The discovery of a type of breast cancer cell that leads the invasion of tumours into neighbouring tissue could provide a target for new therapies. In this picture of a breast tumour (stained blue) in a laboratory mouse, these ‘leader cells’ (green) are invading muscle tissue (red). If conditions are right, they will prepare the way for other types of cancer cell to follow, causing metastasis, the formation of new tumours. Scientists found that almost all of the leader cells contained a protein, cytokeratin 14, which is very rare in non-invasive parts of the tumour. They also discovered that tumours in mice genetically engineered to lack this protein did not invade surrounding tissue. If leader cells in human tumours could be destroyed or disabled, perhaps by switching off the gene that codes for cytokeratin 14, it may prevent or slow down the spread of breast cancer.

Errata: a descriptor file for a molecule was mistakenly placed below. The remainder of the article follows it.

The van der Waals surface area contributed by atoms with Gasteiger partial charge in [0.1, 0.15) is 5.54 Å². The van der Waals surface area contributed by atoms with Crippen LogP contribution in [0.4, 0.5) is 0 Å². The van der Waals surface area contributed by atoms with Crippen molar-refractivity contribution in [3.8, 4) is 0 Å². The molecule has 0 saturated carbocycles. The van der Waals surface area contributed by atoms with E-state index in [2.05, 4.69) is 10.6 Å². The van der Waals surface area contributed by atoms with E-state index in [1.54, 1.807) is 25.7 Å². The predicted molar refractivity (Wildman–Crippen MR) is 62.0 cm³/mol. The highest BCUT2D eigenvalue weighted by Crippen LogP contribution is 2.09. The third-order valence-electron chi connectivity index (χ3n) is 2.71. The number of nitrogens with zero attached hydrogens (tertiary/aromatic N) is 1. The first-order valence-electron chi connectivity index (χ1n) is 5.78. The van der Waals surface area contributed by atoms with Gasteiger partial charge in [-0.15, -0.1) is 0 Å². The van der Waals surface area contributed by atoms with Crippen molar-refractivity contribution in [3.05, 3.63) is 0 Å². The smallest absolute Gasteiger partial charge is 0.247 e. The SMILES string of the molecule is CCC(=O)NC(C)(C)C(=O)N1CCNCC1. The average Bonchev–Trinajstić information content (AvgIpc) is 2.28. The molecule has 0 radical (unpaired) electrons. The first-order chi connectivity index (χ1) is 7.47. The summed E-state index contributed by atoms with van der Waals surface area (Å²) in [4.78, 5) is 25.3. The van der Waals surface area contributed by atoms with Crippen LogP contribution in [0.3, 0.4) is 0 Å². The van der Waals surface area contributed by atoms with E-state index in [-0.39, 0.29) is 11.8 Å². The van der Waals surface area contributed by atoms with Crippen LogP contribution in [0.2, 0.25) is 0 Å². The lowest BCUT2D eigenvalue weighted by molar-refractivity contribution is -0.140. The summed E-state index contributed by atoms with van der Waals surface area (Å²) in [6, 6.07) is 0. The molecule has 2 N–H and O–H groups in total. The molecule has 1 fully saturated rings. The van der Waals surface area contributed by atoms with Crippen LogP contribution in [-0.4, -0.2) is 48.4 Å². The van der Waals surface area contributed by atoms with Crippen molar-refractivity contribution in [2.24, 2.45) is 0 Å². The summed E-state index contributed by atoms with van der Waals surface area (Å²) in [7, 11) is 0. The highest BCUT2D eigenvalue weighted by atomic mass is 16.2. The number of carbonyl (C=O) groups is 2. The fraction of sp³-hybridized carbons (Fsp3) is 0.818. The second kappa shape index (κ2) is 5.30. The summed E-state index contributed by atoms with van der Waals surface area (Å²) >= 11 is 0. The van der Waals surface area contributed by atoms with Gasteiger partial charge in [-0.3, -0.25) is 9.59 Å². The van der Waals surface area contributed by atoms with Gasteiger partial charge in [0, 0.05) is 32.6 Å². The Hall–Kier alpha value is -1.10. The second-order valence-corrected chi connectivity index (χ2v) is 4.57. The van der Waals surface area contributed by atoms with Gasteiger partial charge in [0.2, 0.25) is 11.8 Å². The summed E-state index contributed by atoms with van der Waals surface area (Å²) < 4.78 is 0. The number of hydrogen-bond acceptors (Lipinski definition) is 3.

Written by Mick Warwicker
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